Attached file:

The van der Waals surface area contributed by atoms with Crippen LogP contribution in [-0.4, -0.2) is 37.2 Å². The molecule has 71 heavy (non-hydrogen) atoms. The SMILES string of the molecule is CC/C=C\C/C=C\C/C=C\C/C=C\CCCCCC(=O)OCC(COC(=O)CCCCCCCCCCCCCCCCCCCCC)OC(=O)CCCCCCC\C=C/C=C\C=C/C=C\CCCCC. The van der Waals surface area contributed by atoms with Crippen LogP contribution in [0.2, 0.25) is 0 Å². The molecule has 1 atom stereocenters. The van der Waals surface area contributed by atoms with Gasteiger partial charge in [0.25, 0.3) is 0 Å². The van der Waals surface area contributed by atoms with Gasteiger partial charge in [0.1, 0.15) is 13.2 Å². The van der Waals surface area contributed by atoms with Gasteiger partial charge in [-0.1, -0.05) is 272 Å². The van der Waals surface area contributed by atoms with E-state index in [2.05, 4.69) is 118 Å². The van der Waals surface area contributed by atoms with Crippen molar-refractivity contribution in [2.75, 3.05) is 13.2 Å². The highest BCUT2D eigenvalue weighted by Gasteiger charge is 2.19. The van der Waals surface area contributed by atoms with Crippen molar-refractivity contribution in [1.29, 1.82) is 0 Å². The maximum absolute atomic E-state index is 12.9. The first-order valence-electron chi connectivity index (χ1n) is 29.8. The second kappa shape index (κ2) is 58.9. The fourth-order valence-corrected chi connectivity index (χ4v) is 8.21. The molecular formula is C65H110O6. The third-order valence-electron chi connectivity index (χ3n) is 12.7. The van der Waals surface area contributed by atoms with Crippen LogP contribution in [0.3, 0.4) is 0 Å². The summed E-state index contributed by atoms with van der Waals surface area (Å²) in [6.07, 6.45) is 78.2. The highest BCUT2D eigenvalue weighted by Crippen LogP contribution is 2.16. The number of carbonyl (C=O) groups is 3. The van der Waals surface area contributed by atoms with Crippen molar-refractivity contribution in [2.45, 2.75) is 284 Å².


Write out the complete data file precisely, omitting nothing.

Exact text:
The van der Waals surface area contributed by atoms with Crippen LogP contribution in [-0.4, -0.2) is 37.2 Å². The molecule has 71 heavy (non-hydrogen) atoms. The SMILES string of the molecule is CC/C=C\C/C=C\C/C=C\C/C=C\CCCCCC(=O)OCC(COC(=O)CCCCCCCCCCCCCCCCCCCCC)OC(=O)CCCCCCC\C=C/C=C\C=C/C=C\CCCCC. The van der Waals surface area contributed by atoms with Crippen LogP contribution in [0.2, 0.25) is 0 Å². The molecule has 1 atom stereocenters. The van der Waals surface area contributed by atoms with Gasteiger partial charge in [0.25, 0.3) is 0 Å². The van der Waals surface area contributed by atoms with Gasteiger partial charge in [0.1, 0.15) is 13.2 Å². The van der Waals surface area contributed by atoms with Gasteiger partial charge in [-0.1, -0.05) is 272 Å². The van der Waals surface area contributed by atoms with E-state index in [2.05, 4.69) is 118 Å². The van der Waals surface area contributed by atoms with Crippen molar-refractivity contribution in [2.75, 3.05) is 13.2 Å². The highest BCUT2D eigenvalue weighted by Gasteiger charge is 2.19. The van der Waals surface area contributed by atoms with Crippen molar-refractivity contribution in [1.29, 1.82) is 0 Å². The maximum absolute atomic E-state index is 12.9. The first-order valence-electron chi connectivity index (χ1n) is 29.8. The second kappa shape index (κ2) is 58.9. The fourth-order valence-corrected chi connectivity index (χ4v) is 8.21. The molecular formula is C65H110O6. The third-order valence-electron chi connectivity index (χ3n) is 12.7. The van der Waals surface area contributed by atoms with Crippen LogP contribution in [0.3, 0.4) is 0 Å². The summed E-state index contributed by atoms with van der Waals surface area (Å²) in [6.07, 6.45) is 78.2. The highest BCUT2D eigenvalue weighted by Crippen LogP contribution is 2.16. The number of carbonyl (C=O) groups is 3. The van der Waals surface area contributed by atoms with Crippen molar-refractivity contribution in [2.45, 2.75) is 284 Å².